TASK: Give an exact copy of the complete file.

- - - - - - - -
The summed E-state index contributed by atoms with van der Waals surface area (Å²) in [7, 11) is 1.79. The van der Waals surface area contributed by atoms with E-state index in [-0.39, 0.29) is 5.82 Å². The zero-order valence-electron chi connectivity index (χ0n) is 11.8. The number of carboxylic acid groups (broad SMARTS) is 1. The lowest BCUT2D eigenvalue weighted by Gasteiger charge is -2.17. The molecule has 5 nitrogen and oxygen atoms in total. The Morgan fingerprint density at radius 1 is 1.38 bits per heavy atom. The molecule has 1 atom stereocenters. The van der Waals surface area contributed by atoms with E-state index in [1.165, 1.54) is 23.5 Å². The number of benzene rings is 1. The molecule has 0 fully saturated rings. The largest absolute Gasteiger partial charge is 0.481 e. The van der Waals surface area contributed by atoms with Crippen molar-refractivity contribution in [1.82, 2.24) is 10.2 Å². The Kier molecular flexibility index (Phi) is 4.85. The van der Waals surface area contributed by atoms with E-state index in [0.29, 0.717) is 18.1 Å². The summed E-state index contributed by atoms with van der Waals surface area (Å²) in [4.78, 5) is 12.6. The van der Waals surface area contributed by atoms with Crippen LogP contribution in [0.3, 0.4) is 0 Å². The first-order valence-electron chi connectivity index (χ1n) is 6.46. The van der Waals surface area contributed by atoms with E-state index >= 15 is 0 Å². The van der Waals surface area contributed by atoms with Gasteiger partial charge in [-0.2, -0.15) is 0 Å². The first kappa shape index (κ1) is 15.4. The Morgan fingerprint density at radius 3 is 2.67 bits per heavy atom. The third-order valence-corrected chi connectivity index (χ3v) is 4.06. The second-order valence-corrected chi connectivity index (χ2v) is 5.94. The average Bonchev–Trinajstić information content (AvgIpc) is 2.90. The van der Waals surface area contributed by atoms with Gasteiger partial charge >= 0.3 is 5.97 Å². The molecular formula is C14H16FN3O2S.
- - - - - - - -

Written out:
The summed E-state index contributed by atoms with van der Waals surface area (Å²) in [7, 11) is 1.79. The van der Waals surface area contributed by atoms with E-state index in [-0.39, 0.29) is 5.82 Å². The zero-order valence-electron chi connectivity index (χ0n) is 11.8. The number of carboxylic acid groups (broad SMARTS) is 1. The lowest BCUT2D eigenvalue weighted by Gasteiger charge is -2.17. The molecule has 5 nitrogen and oxygen atoms in total. The Morgan fingerprint density at radius 1 is 1.38 bits per heavy atom. The molecule has 1 atom stereocenters. The van der Waals surface area contributed by atoms with E-state index in [1.165, 1.54) is 23.5 Å². The number of benzene rings is 1. The molecule has 0 fully saturated rings. The largest absolute Gasteiger partial charge is 0.481 e. The van der Waals surface area contributed by atoms with Crippen molar-refractivity contribution in [1.82, 2.24) is 10.2 Å². The Kier molecular flexibility index (Phi) is 4.85. The van der Waals surface area contributed by atoms with E-state index in [0.29, 0.717) is 18.1 Å². The summed E-state index contributed by atoms with van der Waals surface area (Å²) in [4.78, 5) is 12.6. The van der Waals surface area contributed by atoms with Crippen LogP contribution in [0.3, 0.4) is 0 Å². The first-order valence-electron chi connectivity index (χ1n) is 6.46. The van der Waals surface area contributed by atoms with E-state index >= 15 is 0 Å². The van der Waals surface area contributed by atoms with Gasteiger partial charge in [-0.2, -0.15) is 0 Å². The first kappa shape index (κ1) is 15.4. The Morgan fingerprint density at radius 3 is 2.67 bits per heavy atom. The third-order valence-corrected chi connectivity index (χ3v) is 4.06. The second-order valence-corrected chi connectivity index (χ2v) is 5.94. The average Bonchev–Trinajstić information content (AvgIpc) is 2.90. The van der Waals surface area contributed by atoms with Gasteiger partial charge >= 0.3 is 5.97 Å². The molecular formula is C14H16FN3O2S.